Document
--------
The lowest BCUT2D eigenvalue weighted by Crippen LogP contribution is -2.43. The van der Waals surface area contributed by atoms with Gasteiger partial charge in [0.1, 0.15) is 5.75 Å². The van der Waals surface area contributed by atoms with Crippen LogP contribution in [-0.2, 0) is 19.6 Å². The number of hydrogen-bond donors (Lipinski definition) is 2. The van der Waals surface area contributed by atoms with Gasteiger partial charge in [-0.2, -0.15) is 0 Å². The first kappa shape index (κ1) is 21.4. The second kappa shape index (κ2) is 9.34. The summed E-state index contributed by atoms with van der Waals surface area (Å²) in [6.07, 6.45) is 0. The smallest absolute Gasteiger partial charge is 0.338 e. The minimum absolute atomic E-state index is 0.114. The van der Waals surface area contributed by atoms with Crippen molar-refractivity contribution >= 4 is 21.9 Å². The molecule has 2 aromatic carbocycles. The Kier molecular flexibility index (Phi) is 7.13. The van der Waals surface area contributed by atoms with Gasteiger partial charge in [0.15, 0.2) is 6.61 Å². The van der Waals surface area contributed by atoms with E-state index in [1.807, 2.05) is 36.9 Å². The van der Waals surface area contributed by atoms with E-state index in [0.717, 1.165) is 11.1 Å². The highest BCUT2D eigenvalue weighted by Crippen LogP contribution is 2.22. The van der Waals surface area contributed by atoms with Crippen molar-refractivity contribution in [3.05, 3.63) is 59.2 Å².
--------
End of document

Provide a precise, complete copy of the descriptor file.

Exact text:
The lowest BCUT2D eigenvalue weighted by Crippen LogP contribution is -2.43. The van der Waals surface area contributed by atoms with Gasteiger partial charge in [0.1, 0.15) is 5.75 Å². The van der Waals surface area contributed by atoms with Crippen LogP contribution in [-0.2, 0) is 19.6 Å². The number of hydrogen-bond donors (Lipinski definition) is 2. The van der Waals surface area contributed by atoms with Gasteiger partial charge in [-0.2, -0.15) is 0 Å². The first kappa shape index (κ1) is 21.4. The second kappa shape index (κ2) is 9.34. The summed E-state index contributed by atoms with van der Waals surface area (Å²) in [6.07, 6.45) is 0. The smallest absolute Gasteiger partial charge is 0.338 e. The minimum absolute atomic E-state index is 0.114. The van der Waals surface area contributed by atoms with Crippen molar-refractivity contribution >= 4 is 21.9 Å². The molecule has 2 aromatic carbocycles. The Kier molecular flexibility index (Phi) is 7.13. The van der Waals surface area contributed by atoms with Gasteiger partial charge in [0.15, 0.2) is 6.61 Å². The van der Waals surface area contributed by atoms with E-state index in [1.807, 2.05) is 36.9 Å². The van der Waals surface area contributed by atoms with E-state index in [0.717, 1.165) is 11.1 Å². The highest BCUT2D eigenvalue weighted by Crippen LogP contribution is 2.22. The van der Waals surface area contributed by atoms with Crippen molar-refractivity contribution in [3.05, 3.63) is 59.2 Å².